Emerging threat: The Representative Actions Directive and the growing risk of mass claims

The implementation of the Representative Actions Directive in Finland brings forth new opportunities for consumer protection and an increased risk of mass claims for businesses.

The Class Action Act (444/2007), in effect in Finland since 2007, was amended earlier this year to address the broader scope of the Representative Actions Directive. Additionally, the Cross-border Injunctive Measures Act was repealed, and a new Representative Actions for Injunctive Measures Act was introduced. The main amendments, effective 25 June 2023, are set out in the following table.


The Representative Actions Directive grants qualified entities, e.g., consumer organizations and public authorities, the power to bring legal actions on behalf of a definable group of consumers who have similar claims against the same defendant, provided that it makes sense to handle the matter as a class action. This means that when a significant number of consumers have been affected by e.g. unfair business practices in respect of a defective product, qualified entities can act as representatives and seek redress collectively, providing for a more efficient and accessible mechanism for addressing mass claims. Individuals can opt to join the class.

The new Act stipulates that the Market Court will have jurisdiction over representative actions for injunctive measures. As for redress measures under the Class Action Act, the Helsinki District Court will be the competent court with jurisdiction over all class actions in Finland.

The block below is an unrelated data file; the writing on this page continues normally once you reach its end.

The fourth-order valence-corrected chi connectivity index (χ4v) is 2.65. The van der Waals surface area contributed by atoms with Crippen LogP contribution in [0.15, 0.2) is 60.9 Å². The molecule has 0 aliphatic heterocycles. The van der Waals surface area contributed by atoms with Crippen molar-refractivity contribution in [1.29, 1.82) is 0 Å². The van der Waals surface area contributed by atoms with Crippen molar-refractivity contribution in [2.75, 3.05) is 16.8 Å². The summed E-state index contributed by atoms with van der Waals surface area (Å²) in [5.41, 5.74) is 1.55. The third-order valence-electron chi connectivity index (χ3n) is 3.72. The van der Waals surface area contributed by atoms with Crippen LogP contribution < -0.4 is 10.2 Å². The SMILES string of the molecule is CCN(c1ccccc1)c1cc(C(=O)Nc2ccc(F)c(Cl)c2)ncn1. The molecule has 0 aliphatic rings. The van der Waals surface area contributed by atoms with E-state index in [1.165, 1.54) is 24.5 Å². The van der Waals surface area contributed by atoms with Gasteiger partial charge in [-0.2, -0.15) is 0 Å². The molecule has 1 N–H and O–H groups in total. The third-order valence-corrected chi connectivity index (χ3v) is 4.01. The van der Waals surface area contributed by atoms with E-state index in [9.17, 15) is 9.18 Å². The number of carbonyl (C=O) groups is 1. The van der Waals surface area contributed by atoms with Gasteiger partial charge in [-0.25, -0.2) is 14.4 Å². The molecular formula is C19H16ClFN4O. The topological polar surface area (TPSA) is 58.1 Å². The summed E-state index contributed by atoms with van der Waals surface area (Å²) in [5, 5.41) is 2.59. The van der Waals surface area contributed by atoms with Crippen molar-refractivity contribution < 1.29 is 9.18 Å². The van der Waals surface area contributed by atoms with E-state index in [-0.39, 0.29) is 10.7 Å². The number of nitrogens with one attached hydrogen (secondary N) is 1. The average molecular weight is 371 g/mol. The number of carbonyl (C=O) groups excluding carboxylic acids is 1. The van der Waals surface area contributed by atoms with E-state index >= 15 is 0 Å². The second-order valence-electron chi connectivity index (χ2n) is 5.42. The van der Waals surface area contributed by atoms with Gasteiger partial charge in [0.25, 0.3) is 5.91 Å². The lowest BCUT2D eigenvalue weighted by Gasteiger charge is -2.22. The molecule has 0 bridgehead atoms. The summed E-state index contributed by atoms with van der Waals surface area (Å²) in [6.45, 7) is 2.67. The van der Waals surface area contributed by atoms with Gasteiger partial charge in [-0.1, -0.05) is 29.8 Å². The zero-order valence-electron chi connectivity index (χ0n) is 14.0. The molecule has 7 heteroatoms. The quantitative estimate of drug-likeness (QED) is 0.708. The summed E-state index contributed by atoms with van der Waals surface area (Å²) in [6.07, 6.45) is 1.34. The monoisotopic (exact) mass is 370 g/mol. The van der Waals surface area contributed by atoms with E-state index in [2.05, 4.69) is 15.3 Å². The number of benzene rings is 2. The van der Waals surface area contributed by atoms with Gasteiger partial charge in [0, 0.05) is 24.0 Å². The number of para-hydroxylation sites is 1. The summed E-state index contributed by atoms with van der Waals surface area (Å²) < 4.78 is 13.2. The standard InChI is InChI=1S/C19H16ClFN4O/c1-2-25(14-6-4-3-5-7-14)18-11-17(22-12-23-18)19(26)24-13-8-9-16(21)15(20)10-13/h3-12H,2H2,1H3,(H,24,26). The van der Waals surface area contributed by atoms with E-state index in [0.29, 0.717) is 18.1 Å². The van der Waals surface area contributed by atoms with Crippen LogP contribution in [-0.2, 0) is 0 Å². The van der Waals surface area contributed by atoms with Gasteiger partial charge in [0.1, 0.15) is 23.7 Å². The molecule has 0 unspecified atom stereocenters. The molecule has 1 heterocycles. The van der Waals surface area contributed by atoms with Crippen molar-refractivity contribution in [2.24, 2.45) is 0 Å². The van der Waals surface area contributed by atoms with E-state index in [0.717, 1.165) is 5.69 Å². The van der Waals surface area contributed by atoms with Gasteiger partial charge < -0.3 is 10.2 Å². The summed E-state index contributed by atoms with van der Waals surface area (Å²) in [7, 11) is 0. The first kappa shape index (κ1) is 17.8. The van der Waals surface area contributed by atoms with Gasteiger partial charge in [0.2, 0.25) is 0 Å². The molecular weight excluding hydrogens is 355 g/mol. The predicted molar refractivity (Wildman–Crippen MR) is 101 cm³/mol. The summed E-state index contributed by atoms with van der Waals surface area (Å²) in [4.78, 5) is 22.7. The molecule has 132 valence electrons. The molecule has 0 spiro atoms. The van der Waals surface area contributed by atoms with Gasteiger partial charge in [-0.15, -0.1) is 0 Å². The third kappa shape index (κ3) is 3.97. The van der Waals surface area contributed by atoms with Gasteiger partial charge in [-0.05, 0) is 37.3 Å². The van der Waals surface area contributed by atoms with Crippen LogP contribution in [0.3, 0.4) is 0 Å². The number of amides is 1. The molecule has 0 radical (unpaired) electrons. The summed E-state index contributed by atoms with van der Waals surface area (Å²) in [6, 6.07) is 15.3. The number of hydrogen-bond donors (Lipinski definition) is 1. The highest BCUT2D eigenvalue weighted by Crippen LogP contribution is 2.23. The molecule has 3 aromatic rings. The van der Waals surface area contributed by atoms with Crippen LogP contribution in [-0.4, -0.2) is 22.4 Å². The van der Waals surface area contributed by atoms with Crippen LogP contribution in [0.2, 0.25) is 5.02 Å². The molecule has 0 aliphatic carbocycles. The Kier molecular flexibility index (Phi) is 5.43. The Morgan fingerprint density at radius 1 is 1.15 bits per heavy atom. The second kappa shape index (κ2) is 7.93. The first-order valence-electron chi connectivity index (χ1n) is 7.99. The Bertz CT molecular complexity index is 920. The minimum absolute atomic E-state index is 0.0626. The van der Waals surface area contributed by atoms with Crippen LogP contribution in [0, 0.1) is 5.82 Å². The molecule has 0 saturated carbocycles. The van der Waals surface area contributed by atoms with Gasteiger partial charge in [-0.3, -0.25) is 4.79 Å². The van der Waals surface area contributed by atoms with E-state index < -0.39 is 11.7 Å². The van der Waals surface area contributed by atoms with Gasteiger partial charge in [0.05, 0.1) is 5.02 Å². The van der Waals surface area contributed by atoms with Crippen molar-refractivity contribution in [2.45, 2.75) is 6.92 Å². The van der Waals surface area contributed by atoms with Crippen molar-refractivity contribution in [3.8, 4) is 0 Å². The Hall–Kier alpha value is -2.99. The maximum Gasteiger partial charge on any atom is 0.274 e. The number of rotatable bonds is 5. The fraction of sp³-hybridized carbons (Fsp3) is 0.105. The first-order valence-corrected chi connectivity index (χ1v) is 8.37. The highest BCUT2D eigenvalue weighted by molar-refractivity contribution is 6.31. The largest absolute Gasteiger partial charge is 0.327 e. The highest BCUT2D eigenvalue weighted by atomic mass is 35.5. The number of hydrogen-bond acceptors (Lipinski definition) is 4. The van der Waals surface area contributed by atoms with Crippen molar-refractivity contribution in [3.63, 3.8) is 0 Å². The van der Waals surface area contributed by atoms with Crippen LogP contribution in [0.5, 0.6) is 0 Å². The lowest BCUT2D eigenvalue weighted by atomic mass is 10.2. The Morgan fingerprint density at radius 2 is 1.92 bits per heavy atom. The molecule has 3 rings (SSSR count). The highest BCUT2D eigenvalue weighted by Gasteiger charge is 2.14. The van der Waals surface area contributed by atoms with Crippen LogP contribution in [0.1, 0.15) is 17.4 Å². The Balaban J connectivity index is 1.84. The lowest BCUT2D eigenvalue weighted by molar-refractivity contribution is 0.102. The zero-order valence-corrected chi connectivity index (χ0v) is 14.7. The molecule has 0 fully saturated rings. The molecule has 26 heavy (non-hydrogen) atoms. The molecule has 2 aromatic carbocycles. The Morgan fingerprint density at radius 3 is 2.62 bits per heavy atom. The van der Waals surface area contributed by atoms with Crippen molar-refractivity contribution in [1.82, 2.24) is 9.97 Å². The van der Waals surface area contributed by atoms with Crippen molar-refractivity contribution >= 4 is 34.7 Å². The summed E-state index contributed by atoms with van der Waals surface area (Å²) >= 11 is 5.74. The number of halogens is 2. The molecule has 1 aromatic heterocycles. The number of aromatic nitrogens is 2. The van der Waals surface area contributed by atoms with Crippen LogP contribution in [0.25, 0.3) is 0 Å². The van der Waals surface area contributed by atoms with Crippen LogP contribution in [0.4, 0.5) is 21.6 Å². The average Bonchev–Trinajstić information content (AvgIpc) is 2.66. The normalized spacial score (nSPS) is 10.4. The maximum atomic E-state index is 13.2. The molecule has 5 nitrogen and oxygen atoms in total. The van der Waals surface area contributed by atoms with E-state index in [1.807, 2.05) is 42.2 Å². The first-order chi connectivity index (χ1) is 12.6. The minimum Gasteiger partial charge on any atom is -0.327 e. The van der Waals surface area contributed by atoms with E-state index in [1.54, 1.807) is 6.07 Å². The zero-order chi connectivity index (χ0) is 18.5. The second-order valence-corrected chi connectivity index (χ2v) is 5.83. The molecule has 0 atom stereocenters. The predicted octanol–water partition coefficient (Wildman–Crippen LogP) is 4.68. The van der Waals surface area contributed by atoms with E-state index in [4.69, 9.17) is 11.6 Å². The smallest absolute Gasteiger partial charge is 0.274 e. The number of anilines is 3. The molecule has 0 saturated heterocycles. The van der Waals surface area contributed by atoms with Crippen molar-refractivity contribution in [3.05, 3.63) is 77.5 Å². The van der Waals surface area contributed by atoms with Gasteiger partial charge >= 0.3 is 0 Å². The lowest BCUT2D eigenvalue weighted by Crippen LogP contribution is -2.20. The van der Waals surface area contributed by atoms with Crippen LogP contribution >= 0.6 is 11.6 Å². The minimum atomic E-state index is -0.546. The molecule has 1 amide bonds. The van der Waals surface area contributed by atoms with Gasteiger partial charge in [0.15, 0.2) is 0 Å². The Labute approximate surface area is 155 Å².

Third-party Funding: Growing Risk of Mass Claims

For businesses, the implementation of the Directive means an increased risk of mass claims. As representative actions allow for a collective approach to seeking redress, the potential number of claimants can be substantial, especially as the regime now provides for the possibility of litigation funding.

Litigation funding can play a crucial role in enabling representative actions, since individual claimants or consumer organizations may find the financial burden too overwhelming to handle the case alone. Mass claims are also appealing to many litigation funders.

The Directive stipulates that Member States must ensure that, if a third-party funds a representative action for redress measures, conflicts of interest must be prevented to the extent permitted by national law. Furthermore, it ensures that funding from third parties with a financial stake in the initiation or outcome of the representative action does not divert the focus of the action from safeguarding the collective interests of consumers.

In Finland, funding for class actions is allowed, but there are restrictions in place. Specifically, a third-party funder of a class action cannot be a competitor of or reliant on the defendant.

Moreover, the funder is prohibited from exerting influence over the claimant’s class action proceedings in a way that harms the collective interests of consumers. This includes influencing decisions made by the class during the course of the class action.

Forum Shopping: Navigating Jurisdictional Differences

One significant concern arising from the Representative Action Directive is the potential for forum shopping. Member States have significant leeway in implementing the Directive, creating legislative differences between Member States.  This is turn allows claimants to initiate proceedings in the Member State deemed most favorable for claimants insofar as is permitted by the Brussels I Regulation or the otherwise applicable national rules on jurisdiction.